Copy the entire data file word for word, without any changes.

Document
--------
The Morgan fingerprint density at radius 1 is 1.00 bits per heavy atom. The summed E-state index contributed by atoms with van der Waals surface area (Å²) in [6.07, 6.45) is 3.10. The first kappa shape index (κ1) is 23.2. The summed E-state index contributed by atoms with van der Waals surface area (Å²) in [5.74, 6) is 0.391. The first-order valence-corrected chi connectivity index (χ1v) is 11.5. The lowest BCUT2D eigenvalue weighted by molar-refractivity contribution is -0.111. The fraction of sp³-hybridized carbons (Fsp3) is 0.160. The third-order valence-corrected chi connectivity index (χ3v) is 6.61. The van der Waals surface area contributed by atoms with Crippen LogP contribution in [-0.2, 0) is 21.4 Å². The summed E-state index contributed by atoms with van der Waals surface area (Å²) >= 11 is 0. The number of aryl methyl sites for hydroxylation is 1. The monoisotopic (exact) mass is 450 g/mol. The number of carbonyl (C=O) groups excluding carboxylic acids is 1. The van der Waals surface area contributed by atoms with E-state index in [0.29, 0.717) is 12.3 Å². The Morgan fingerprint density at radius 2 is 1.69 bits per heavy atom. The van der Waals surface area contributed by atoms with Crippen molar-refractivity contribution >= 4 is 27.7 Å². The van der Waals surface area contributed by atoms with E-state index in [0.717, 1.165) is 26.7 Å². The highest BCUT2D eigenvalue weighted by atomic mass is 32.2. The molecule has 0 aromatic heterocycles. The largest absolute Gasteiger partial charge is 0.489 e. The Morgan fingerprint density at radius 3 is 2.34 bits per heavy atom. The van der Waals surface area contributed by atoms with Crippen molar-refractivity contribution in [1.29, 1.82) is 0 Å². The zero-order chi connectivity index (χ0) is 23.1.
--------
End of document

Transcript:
The Morgan fingerprint density at radius 1 is 1.00 bits per heavy atom. The summed E-state index contributed by atoms with van der Waals surface area (Å²) in [6.07, 6.45) is 3.10. The first kappa shape index (κ1) is 23.2. The summed E-state index contributed by atoms with van der Waals surface area (Å²) in [5.74, 6) is 0.391. The first-order valence-corrected chi connectivity index (χ1v) is 11.5. The lowest BCUT2D eigenvalue weighted by molar-refractivity contribution is -0.111. The fraction of sp³-hybridized carbons (Fsp3) is 0.160. The third-order valence-corrected chi connectivity index (χ3v) is 6.61. The van der Waals surface area contributed by atoms with Crippen LogP contribution in [-0.2, 0) is 21.4 Å². The summed E-state index contributed by atoms with van der Waals surface area (Å²) >= 11 is 0. The number of aryl methyl sites for hydroxylation is 1. The monoisotopic (exact) mass is 450 g/mol. The number of carbonyl (C=O) groups excluding carboxylic acids is 1. The van der Waals surface area contributed by atoms with E-state index in [0.29, 0.717) is 12.3 Å². The Morgan fingerprint density at radius 2 is 1.69 bits per heavy atom. The van der Waals surface area contributed by atoms with Crippen molar-refractivity contribution >= 4 is 27.7 Å². The van der Waals surface area contributed by atoms with E-state index in [0.717, 1.165) is 26.7 Å². The highest BCUT2D eigenvalue weighted by atomic mass is 32.2. The molecule has 0 aromatic heterocycles. The largest absolute Gasteiger partial charge is 0.489 e. The Morgan fingerprint density at radius 3 is 2.34 bits per heavy atom. The van der Waals surface area contributed by atoms with Crippen molar-refractivity contribution in [1.29, 1.82) is 0 Å². The zero-order chi connectivity index (χ0) is 23.1.